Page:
Over the last few years, Google and Bing have been rolling out features which allow search marketers to leverage increasingly complex audience data including remarketing lists for search ads (using site interaction, Google Analytics data, and even your own CRM lists with Customer Match), demographics for search, device bid adjustments, and household income targeting. While looking at these features on their own can help trim the fat and improve campaign efficiency, if you consider them together it becomes apparent that the future of search is moving beyond just a keyword. Instead, it’s essential to consider the person behind the keyword and ensure that your ad is speaking to their mindset. But with all of these targeting options, where do you start?

Consider Your Goals

The first step is to outline what you’re trying to achieve. Once your goal is defined, make sure that the audience you’re targeting is willing and able to complete that action. If your goal is revenue, increase bids when the searcher is a valuable customer. Add remarketing lists for recent purchasers (7-30 days) if your brand lends itself to quick repeat purchases. If your brand is higher end with less frequent repeat purchases, create remarketing lists for longer date ranges (30-90 days). Utilize Google Analytics data to create lists of high AOV purchasers and leverage your internal customer data to create an audience of your highest value and most loyal customers.

If you’re looking to generate leads, you can also leverage audience data to ensure you’re only spending money on people who are able to complete the lead. Exclude current customers by using Customer Match or creating an audience of people who have recently logged into their accounts. You can also exclude people who have recently submitted a lead to avoid paying twice for the same lead or create an audience who have interacted with your site but not yet filled out the lead form, as this indicates they’re still in the research phase.

Consider Your Messaging

Another way to leverage audience data is by changing messaging based on what you know about the person searching. For example, if someone has added something to their cart but didn’t purchase it and is searching again, it’s the perfect time to offer them an exclusive promo to encourage them to complete the purchase. If you’re a lead gen business and someone is already a customer, instead of excluding them from campaigns entirely, upsell them with additional or complementary products. For keywords that indicate a desire to switch (category nonbrand and competitor terms), use this as an opportunity to remind them why they should stay with your company.

Consider Your Keywords

When you start thinking about the people behind the keywords, it changes the way you approach campaign structure and overall strategy. One of the most common pain points we hear from clients is that it’s hard to make nonbrand “work.” If this is the case, use audience data to serve ads to people that are more likely to convert. Also consider that different types of keywords lend themselves to different consumer segments and should have goals that reflect this.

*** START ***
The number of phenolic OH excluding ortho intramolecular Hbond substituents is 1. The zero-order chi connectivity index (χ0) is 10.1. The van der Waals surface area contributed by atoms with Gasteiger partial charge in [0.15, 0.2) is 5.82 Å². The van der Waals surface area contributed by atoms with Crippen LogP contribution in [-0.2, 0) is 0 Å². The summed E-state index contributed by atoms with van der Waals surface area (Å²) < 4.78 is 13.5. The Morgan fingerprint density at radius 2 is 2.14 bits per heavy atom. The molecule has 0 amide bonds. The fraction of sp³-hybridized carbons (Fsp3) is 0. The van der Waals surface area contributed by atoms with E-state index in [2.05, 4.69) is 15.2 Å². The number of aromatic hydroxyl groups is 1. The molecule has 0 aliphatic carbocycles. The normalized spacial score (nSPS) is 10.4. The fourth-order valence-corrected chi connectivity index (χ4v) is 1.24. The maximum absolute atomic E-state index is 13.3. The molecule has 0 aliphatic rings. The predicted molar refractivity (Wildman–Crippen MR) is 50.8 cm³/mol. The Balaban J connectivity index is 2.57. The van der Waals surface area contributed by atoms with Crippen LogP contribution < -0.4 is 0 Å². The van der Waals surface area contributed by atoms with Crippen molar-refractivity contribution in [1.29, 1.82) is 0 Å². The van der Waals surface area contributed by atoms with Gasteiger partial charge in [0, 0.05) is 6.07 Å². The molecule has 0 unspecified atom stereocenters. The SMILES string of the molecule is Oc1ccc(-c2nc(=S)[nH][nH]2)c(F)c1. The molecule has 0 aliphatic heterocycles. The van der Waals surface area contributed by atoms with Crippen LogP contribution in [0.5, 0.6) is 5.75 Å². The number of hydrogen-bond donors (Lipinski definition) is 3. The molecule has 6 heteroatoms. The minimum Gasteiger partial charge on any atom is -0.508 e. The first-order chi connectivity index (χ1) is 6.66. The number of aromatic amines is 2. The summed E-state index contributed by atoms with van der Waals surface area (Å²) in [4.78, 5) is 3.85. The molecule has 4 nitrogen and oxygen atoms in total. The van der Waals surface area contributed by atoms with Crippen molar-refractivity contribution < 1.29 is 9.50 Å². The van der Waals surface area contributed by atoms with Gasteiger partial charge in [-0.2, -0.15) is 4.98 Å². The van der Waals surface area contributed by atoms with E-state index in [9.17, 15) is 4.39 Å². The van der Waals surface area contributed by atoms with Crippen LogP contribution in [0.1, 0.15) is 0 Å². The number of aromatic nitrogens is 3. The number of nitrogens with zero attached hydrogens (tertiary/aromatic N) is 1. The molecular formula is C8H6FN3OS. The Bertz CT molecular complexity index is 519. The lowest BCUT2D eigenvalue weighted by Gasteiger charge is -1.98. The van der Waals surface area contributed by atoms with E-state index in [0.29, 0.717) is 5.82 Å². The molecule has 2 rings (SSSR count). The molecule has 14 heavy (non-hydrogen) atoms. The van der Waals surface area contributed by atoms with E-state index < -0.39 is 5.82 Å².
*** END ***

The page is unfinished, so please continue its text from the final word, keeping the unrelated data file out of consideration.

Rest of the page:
• Brand terms – Indicates the person is familiar with the brand and is likely ready to purchase after researching their options. Best practice is to rank in top position for all of your brand terms to own this space; however if you have a lot of competition on some of those terms which makes this impossible, increase bids for your Core audiences (recent & high value customers) as well as Mid-Funnel audiences (non-converting visitors). These keywords should be measured based on lead or revenue generation goals and held to a target CPA or ROI.
  • Specific/Long Tail Nonbrand terms – Searcher is closer to the purchase decision since this indicates they know exactly what they want but aren’t sure where they want to buy yet. Increase bids for Core and Mid-Funnel audiences on these terms to remind the searcher you sell what they’re looking for. These keywords can be measured on lead or revenue generation goals but should also consider new customer metrics
  • General/Short Tail Nonbrand terms – Indicate the searcher is just starting their research process but isn’t sure exactly what they’re looking for or where to buy. With these keywords you can take 2 different approaches based on what you know about their behavior
    • If they have been to the site before, leverage these keywords similar to the long tail nonbrand terms. Increase bid adjustments since they may be more likely to convert given their previous interaction with your site. This is especially useful in a more competitive auction where you normally can’t afford prime page position
    • If they haven’t been to the site before, use these keywords as a brand awareness tactic. Instead of trying to get them to buy right away with a heavy conversion call-to-action in copy, message brand differentiators. Don’t try to measure success of these keywords based on conversions but use new site visitors, time on site, email sign ups and other brand awareness metrics.

Crafting an audience segmentation strategy without a strategic approach is only wishful thinking. Don’t settle for this! Instead, build a partnership with us so we can help you create an approach that organizes your target audience conveniently, to serve them well. Want more insight on our practices? Check out our case study outlining how our Paid Social team tested Facebook ads to put San Antonio Spurs fans in the seats.

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